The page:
James Kirchick is at it again: smearing Ron Paul and urging Rand Paul to break with his father: “Dismissing his father isn’t just the right thing to do morally, but politically as well,” asserts Kirchick, who began the practice of badmouthing Ron Paul’s character from the pages of The New Republic, and has migrated to Foreign Policy to continue his gossipy writing.
Since the political philosophy of Ron Paul is beyond the ken of the Kirchicks of the world; they are more comfortable attacking his character in a manner that amounts to ad hominem.
I detected at least one error in the piece. It is untrue that Ron Paul’s “cult-like following” was “cultivated through subscriptions to the “politically incorrect newsletters published under Ron Paul’s name during the 1980s and 1990s, and unearthed strategically in 2008 by The New Republic.” (See “High Priests Of Pomposity Pan Ron Paul.”)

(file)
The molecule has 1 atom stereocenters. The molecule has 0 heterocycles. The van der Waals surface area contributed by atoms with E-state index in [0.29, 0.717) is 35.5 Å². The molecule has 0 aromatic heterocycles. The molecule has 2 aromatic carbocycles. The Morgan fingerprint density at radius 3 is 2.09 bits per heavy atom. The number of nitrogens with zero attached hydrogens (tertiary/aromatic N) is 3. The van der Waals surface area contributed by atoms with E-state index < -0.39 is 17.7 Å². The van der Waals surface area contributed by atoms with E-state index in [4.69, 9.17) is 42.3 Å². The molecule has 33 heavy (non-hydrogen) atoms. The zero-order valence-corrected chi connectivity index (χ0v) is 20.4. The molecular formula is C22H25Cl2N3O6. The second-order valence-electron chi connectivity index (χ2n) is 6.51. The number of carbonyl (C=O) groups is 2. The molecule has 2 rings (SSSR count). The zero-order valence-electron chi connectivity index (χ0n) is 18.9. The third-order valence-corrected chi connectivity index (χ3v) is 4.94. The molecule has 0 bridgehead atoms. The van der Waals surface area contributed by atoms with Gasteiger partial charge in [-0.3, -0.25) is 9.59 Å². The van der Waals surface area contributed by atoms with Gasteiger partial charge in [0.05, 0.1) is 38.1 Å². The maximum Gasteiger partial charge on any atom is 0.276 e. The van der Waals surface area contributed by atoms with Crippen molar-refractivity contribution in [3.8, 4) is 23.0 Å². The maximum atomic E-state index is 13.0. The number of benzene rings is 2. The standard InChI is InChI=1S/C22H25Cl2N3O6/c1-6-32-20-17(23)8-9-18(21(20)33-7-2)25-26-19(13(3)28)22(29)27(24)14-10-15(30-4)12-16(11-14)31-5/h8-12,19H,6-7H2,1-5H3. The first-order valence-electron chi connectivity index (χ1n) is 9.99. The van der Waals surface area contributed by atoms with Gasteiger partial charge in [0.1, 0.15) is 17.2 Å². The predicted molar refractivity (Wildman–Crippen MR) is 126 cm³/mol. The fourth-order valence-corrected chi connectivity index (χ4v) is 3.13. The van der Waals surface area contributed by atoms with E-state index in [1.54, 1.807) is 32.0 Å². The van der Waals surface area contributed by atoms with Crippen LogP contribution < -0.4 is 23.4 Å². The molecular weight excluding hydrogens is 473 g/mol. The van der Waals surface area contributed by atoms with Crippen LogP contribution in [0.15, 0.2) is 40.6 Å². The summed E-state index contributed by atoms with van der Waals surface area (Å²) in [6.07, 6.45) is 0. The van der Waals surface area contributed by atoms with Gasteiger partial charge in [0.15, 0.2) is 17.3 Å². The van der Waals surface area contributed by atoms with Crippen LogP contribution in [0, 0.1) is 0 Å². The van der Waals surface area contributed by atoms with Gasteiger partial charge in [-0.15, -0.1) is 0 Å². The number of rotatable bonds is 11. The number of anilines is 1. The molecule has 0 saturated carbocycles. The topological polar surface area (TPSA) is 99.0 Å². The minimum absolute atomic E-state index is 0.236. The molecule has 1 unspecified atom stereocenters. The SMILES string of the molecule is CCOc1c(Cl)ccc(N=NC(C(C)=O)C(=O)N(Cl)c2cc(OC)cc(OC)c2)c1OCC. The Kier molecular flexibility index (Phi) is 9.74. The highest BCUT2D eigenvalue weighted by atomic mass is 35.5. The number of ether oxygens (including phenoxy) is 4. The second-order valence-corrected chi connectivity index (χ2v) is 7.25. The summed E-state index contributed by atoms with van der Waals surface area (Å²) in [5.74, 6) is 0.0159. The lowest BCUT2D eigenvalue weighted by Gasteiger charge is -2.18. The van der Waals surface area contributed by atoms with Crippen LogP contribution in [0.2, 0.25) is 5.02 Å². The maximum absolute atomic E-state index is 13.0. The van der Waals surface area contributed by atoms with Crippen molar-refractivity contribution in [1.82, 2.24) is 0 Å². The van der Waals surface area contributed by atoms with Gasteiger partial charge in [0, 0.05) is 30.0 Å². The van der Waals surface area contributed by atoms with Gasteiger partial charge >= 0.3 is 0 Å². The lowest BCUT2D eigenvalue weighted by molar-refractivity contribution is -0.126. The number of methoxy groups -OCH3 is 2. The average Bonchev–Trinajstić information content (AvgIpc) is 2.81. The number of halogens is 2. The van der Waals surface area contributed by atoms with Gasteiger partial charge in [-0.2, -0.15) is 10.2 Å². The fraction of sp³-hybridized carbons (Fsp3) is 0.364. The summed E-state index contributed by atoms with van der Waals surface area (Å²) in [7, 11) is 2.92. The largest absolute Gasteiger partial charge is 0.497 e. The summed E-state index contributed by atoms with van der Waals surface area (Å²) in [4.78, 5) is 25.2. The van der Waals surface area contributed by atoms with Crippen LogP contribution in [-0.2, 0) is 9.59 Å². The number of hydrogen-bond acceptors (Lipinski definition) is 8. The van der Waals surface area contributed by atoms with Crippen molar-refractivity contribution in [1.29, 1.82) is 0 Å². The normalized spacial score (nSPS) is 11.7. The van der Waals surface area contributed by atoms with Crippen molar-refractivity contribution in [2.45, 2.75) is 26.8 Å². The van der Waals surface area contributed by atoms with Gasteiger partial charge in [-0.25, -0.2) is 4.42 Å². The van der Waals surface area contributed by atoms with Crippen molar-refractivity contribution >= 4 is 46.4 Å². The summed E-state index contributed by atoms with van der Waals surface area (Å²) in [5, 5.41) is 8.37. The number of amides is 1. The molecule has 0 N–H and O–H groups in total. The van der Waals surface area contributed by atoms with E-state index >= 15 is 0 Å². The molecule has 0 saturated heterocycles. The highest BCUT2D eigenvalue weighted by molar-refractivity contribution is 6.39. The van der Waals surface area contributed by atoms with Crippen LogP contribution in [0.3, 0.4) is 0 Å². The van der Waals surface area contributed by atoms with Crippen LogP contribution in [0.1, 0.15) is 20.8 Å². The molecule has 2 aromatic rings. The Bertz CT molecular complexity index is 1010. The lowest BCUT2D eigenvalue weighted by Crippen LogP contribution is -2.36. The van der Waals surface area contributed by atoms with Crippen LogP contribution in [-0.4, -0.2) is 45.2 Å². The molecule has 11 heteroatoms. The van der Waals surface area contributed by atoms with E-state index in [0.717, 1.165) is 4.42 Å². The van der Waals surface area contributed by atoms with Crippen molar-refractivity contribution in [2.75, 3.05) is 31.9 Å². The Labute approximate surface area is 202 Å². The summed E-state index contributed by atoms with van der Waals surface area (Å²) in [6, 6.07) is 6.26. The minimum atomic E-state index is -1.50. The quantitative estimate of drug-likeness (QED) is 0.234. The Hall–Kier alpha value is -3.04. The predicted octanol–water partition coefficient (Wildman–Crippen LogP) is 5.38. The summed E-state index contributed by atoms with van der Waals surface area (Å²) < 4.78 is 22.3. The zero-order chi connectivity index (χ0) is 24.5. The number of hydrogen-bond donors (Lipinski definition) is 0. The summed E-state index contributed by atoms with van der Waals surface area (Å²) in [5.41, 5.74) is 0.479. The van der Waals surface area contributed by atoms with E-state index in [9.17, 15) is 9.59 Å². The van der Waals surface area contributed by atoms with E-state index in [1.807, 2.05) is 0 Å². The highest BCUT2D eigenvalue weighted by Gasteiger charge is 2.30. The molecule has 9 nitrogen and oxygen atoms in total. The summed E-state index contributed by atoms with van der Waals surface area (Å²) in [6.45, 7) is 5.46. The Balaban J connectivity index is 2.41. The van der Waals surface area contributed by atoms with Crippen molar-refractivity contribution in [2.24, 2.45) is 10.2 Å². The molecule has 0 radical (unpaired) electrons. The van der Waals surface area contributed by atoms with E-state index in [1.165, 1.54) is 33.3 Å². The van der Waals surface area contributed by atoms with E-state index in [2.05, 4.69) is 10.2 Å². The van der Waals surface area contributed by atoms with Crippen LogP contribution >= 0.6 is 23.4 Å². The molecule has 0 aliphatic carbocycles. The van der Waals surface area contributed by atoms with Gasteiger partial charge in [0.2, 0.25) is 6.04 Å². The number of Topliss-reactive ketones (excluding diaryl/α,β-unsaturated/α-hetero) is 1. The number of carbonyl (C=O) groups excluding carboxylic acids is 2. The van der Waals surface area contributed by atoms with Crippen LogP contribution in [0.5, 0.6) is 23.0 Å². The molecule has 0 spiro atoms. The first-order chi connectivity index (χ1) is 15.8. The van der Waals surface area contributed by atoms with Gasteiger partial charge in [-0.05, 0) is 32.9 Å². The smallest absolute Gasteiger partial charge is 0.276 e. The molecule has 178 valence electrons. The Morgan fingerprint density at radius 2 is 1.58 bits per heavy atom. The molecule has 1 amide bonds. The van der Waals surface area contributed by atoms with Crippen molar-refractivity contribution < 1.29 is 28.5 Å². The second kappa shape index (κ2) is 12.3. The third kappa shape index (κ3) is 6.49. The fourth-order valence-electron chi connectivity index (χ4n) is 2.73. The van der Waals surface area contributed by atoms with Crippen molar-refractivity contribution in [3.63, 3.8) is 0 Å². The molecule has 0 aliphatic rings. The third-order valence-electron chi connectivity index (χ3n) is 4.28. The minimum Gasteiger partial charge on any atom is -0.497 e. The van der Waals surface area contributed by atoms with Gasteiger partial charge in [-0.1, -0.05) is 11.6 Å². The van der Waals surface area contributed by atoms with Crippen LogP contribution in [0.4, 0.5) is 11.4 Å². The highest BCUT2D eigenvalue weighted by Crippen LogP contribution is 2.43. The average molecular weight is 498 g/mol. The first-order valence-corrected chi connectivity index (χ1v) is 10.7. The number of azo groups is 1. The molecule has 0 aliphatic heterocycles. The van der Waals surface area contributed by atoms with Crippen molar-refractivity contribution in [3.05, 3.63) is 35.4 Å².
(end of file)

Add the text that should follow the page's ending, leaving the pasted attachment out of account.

Ron Paul’s following is young. Senior’s supporters were either very young or were not around when the infamous newsletters were published.
Paul has led an exemplary life—has served his country and community, stayed married to his childhood sweetheart for 50 odd years, and is as devout a Christian as he is a constitutionalist. It’s not easy to impugn this impish, man, so mudslinging becomes a must.
Kirchick is correct to point out that the Paul family is a political dynasty and that both father and son have made a fortune living off the plunder that is politics (my characterization).